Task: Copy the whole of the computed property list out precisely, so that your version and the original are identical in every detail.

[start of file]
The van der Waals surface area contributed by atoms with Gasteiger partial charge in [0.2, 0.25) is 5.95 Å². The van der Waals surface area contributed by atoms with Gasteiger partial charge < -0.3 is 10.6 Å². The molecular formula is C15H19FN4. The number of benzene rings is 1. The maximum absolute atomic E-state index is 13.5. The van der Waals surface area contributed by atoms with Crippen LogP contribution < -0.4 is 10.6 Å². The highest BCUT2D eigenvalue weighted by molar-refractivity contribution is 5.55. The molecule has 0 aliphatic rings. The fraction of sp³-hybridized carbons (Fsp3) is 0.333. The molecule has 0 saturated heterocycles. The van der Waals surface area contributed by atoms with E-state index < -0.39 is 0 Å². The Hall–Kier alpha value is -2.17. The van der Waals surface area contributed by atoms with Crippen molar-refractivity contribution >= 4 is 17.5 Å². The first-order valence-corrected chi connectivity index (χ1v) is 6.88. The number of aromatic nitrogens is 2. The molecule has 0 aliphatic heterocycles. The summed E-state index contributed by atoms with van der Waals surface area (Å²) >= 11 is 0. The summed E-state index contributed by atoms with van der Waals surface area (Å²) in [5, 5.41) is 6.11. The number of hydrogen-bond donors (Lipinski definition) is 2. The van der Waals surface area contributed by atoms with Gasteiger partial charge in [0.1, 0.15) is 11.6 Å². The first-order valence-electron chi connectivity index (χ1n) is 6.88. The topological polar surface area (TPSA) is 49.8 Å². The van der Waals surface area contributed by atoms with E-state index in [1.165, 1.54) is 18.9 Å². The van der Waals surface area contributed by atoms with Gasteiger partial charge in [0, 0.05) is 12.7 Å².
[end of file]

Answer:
The van der Waals surface area contributed by atoms with Gasteiger partial charge in [0.2, 0.25) is 5.95 Å². The van der Waals surface area contributed by atoms with Gasteiger partial charge < -0.3 is 10.6 Å². The molecular formula is C15H19FN4. The number of benzene rings is 1. The maximum absolute atomic E-state index is 13.5. The van der Waals surface area contributed by atoms with Crippen LogP contribution < -0.4 is 10.6 Å². The highest BCUT2D eigenvalue weighted by molar-refractivity contribution is 5.55. The molecule has 0 aliphatic rings. The fraction of sp³-hybridized carbons (Fsp3) is 0.333. The molecule has 0 saturated heterocycles. The van der Waals surface area contributed by atoms with E-state index < -0.39 is 0 Å². The Hall–Kier alpha value is -2.17. The van der Waals surface area contributed by atoms with Crippen molar-refractivity contribution >= 4 is 17.5 Å². The first-order valence-corrected chi connectivity index (χ1v) is 6.88. The number of aromatic nitrogens is 2. The molecule has 0 aliphatic heterocycles. The summed E-state index contributed by atoms with van der Waals surface area (Å²) >= 11 is 0. The summed E-state index contributed by atoms with van der Waals surface area (Å²) in [5, 5.41) is 6.11. The number of hydrogen-bond donors (Lipinski definition) is 2. The van der Waals surface area contributed by atoms with Gasteiger partial charge in [0.1, 0.15) is 11.6 Å². The first-order valence-electron chi connectivity index (χ1n) is 6.88. The topological polar surface area (TPSA) is 49.8 Å². The van der Waals surface area contributed by atoms with E-state index in [1.165, 1.54) is 18.9 Å². The van der Waals surface area contributed by atoms with Gasteiger partial charge in [0, 0.05) is 12.7 Å².